The longer it's in your posession without notifying them, the longer you open yourself up to liability. I wouldn't touch it until the customer sees the condition. I wouldn't even trust photos to tell the story for you , just take them, or offer to let the cust. come take pics of the damage before you proceed.

Yikes, yikes, yikes. Good luck!
 
It might also be a good idea to enclose a note under the dust cover describing the damage, its cause, and that it was already there when you re-framed the piece.

Worst case: The customer decides to sell the de-valued guitar. New buyer or appraiser opens the frame to value the piece and discovers the damage. Looks at the framing and YOUR NAME is on it.

Kit
 
"While my guitar gently weeps...."

Of all the stupid things I've heard of....WOW.

Perhaps now is a good time for at least so the G's will know, there are many better ways to mount a guitar. We might need to go over that soon.

What kind of staple gun was this?
 
Hey, if they were stainless steel staples, no problem. Conservation all the way.

Signed,
Not a Springsteen fan.

Now if they did that to one of Jerry Garcia's guitars, I would be outraged.
 
Those tourist-area shops that specialize in "collectibles" always have their items displayed in shlocky framing- acidic overcut mats, glue globs, bad corners, etc. The only thing that surprises me about this story is that the staples held the guitar in place for so long.
Even if many of these items originally had been worth anywhere near what they are charging for them, they certainly wouldn't be after these framing jobs. The unsuspecting purchaser has no idea. Might as well just screw the stuff to the wall.
fire.gif
Rick
P.S.: If your customer paid anywhere close to the amount mentioned for this item, perhaps you could offer to serve as an expert witness should he decide to sue to get his money back. (I'd love to see the fine print on the "certificate of authenticity" he no doubt got with his purchase. It probably has some kind of weasel language like "this item sold for entertainment purposes only...no guarantee of future value...etc.)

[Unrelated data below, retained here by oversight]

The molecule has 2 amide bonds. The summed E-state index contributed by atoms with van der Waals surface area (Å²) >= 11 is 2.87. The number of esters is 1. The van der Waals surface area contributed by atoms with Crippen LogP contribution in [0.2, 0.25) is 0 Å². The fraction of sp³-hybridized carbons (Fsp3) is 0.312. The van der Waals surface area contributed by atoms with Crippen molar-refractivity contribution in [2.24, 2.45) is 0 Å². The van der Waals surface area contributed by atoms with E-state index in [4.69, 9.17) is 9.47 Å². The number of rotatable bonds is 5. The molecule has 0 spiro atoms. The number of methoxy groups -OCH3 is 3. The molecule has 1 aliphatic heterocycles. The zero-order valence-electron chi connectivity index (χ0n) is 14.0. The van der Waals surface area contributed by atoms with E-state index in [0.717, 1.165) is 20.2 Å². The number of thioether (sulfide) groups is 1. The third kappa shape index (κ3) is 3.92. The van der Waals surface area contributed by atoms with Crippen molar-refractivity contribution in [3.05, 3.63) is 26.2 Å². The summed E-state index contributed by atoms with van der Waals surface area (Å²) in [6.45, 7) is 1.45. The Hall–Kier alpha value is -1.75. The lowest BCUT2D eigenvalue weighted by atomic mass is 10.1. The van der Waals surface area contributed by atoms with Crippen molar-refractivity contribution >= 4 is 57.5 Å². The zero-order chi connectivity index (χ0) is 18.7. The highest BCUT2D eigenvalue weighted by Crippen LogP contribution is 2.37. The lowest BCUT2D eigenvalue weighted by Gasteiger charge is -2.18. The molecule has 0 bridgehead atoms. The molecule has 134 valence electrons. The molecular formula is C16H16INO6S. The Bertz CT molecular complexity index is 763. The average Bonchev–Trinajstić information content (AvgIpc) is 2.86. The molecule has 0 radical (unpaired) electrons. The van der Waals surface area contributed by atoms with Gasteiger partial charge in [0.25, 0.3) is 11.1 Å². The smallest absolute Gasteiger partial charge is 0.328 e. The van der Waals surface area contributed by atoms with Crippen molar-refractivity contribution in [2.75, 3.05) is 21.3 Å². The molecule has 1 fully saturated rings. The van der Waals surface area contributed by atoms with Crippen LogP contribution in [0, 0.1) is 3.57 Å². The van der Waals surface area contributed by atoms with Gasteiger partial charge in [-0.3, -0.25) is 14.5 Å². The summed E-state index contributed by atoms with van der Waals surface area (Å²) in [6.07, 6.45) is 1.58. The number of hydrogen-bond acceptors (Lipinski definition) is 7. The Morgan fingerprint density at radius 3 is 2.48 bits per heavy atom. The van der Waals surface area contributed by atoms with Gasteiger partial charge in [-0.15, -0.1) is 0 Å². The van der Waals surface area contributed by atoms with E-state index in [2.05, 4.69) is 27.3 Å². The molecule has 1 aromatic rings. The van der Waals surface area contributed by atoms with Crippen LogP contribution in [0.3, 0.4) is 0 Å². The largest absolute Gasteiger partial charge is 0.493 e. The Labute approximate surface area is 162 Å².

Is that Jerry Garcia of the Dreadfull Great?? He was my favorite!!
 
None other Framah.

Jerome John Garcia, 1942/1995 RIP :cool:
 
Originally posted by CAframer:
Whenever possible we like to dismantle reframing/repair jobs while the client is still with us ... that way they get to see any problems first hand. It's amazing how many ugly problems we encounter.
Ditto - sometimes we watch the customers' jaws getting closer and closer to the counter. Then they realise it's not just framing, it's a rescue operation.

Win a lot of appreciation like this
 
I'm still picturing someone stapling a signed guitar to a mat...and thinking it's OK.... what were they thinking....
smileyshot22.gif

Oh, I'm going to have nightmares about this one... like the one I had the other night when there were bears outside the shop chasing the customers. This time they'll have staplers.
 
Rick just may be right. There could be a "collector" series of them made. Typically in assembly line fasion, just like furniture store framed art. One clue is when everything is held together with staples and glue. I doubt the guitar has or ever had any real value close to $10K.
John
 
Photographs and a full written report on ANY frame you open, even if it is just one photo and one word you must have a record - we always give the customer a copy also. We have built this into our dis/reassemble charge.
 
Happened to me on a Fazziano, the piece slipped while getting shipped to the Customer. The piece was done at a Gallery in Manhattan,as I took it apart, the packing was brown Corrugated board and nicely taped with a color coordinated brown Krafttape. I stopped right there and called the customer to please come by to see it, so that we can't get blamed for it. He was so thankful, yet I got a nasty earful from the CPF from Manhattan. Honesty is the best way.
 
A signed guitar unless it is a guitar actually owned or played by the individual typically adds only the true value of the guitar to the value of the signature. If the signature is worth 70 dollars let's say and you slap it on a ten dollar guitar then you have an 80 dollar piece. Granted if you find the right fan you can set your price but in actuallity it isn't worth what a fan is willing to pay. Now if you add $9,920.00 in framing then you get a 10,000 piece. Just out of curiosity was it an acoustic or an electric and what brand was it?